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Amazon dot Com: Time Will Tell

High on a rocky ridge in the desert, nestled among the brush, is the topmost part of a clock that has been ticking for thousands of years.

It looks out over the ruins of a spaceport, built by a rich man whose name was forgotten long ago.

Most of the clock is deep inside the mountain, below the ridgeline. To get there, you hike for days through the heat; the only sounds are the buzzing of flies and the whisper of the occasional breeze. You climb up through the brush, then pass through a hidden door into the darkness and silence of the clock chamber. Far above your head, in the darkness, a massive pendulum swings slowly back and forth, making the clock tick once every 10 seconds.

Amazon founder
‘In the year 4000, you’ll go see this clock and you’ll wonder, “Why on Earth did they build this?”‘ — Amazon CEO Jeff Bezos

No one knows who built it, or why. They built it well, and even now it keeps perfect time. All we know of these strange people is that they were obsessed with the future.

Why else would they build something that had no purpose except to mark time for thousands of years?

The rich man is founder Jeff Bezos, and he has indeed started construction on a clock that he hopes will run for 10,000 years.

For Bezos, the founder of, the clock is not just the ultimate prestige timepiece. It’s a symbol of the power of long-term thinking. His hope is that building it will change the way humanity thinks about time, encouraging our distant descendants to take a longer view than we have.

For starters, Bezos himself is taking a far, far longer view than most Fortune 500 CEOs.

“Over the lifetime of this clock, the United States won’t exist,” Bezos tells me. “Whole civilizations will rise and fall. New systems of government will be invented. You can’t imagine the world — no one can — that we’re trying to get this clock to pass through.”

So is Jeff Bezos personally building a clock in the desert?

Well, while he’s funding it, and it’s on his land, the clock itself is actually the project of the Long Now foundation.

The Long Now Foundation itself is the brainchild of inventor and engineer Danny Hillis, who launched the non-profit to build the clock. The Long Now foundation has over 3,300 members who are supporting the project, but Bezos is by far the most prominent and seemingly deep-pocketed, kicking in a projected $42 million, according to a Wired profile of the Clock.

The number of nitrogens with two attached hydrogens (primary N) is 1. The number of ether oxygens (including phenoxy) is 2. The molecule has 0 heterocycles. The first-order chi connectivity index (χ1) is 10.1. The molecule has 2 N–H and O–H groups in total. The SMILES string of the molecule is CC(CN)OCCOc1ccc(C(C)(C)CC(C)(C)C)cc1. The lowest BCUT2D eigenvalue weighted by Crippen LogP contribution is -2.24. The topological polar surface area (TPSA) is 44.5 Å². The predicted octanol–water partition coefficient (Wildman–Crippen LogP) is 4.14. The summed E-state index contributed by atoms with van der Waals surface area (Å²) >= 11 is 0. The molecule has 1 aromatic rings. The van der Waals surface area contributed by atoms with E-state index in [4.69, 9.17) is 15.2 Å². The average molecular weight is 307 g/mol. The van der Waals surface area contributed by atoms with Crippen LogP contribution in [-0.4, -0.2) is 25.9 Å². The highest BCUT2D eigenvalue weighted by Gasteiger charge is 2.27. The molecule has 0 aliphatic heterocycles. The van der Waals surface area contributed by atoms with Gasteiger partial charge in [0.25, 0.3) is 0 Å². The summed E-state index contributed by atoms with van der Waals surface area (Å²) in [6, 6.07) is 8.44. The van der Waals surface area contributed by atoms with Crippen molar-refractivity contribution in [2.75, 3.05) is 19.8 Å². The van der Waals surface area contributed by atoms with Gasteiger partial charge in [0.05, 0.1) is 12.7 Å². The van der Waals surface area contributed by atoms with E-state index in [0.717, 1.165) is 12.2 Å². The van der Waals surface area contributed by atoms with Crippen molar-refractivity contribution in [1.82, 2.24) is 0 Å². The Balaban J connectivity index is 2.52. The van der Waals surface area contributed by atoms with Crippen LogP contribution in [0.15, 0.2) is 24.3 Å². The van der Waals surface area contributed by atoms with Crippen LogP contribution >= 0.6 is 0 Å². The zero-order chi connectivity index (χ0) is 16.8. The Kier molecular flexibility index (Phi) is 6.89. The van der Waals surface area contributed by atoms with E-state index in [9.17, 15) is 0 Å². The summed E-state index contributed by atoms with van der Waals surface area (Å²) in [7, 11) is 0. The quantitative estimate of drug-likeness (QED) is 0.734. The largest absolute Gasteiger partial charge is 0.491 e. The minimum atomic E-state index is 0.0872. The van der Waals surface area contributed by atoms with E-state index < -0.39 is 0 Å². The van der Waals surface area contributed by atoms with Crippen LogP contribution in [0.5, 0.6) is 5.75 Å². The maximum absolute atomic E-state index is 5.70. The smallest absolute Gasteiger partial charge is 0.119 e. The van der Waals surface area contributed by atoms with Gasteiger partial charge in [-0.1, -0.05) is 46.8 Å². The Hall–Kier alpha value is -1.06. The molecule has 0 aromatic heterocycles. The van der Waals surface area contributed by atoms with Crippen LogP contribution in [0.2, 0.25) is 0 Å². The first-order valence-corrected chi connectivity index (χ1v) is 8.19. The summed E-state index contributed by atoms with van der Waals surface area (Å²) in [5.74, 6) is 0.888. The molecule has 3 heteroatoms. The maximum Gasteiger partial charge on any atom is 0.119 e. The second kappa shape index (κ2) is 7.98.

The foundation also employs an engineering team of around a dozen and also has multiple partners and sponsors who are helping to make the parts for the clock. Bezos is just picking up a lot of the check.

Is it atomic?

No. The clock, like many other more short-sighted clocks, is powered mechanically by a large weight hanging on a gear. Visitors can wind the clock, or it can also be wound by a solar winder.

The potential energy of the falling weight alone can power the clock for years in the absence of humans or sunlight, too, in the potential scenario where we nuke each other.

Also, the designers focused on how to power the clock for quite a while and deduced that atomic power was a uniquely poor idea.

How do they seriously expect this thing to last for 10,000 years?

Brian Eno, a backer of the Long Now Foundation. (Long Now Facebook)

They’ve put a substantial amount of thought into this aspect.

The clock is made out of durable but not particularly valuable materials, in order to ensure both longevity and immunity from looters. It’s going to be built 500 feet down into a Texan mountain, to shelter it from any sort of surface cataclysm or weather erosion. The clock won’t tick, because that will make the parts degrade. They’re planning on earthquakes, too.

It’s going to be powered by human winding with a solar fail safe. They’re using a use solar alignment to adjust a very slowly moving mechanical oscillator in order to keep the clock accurate.

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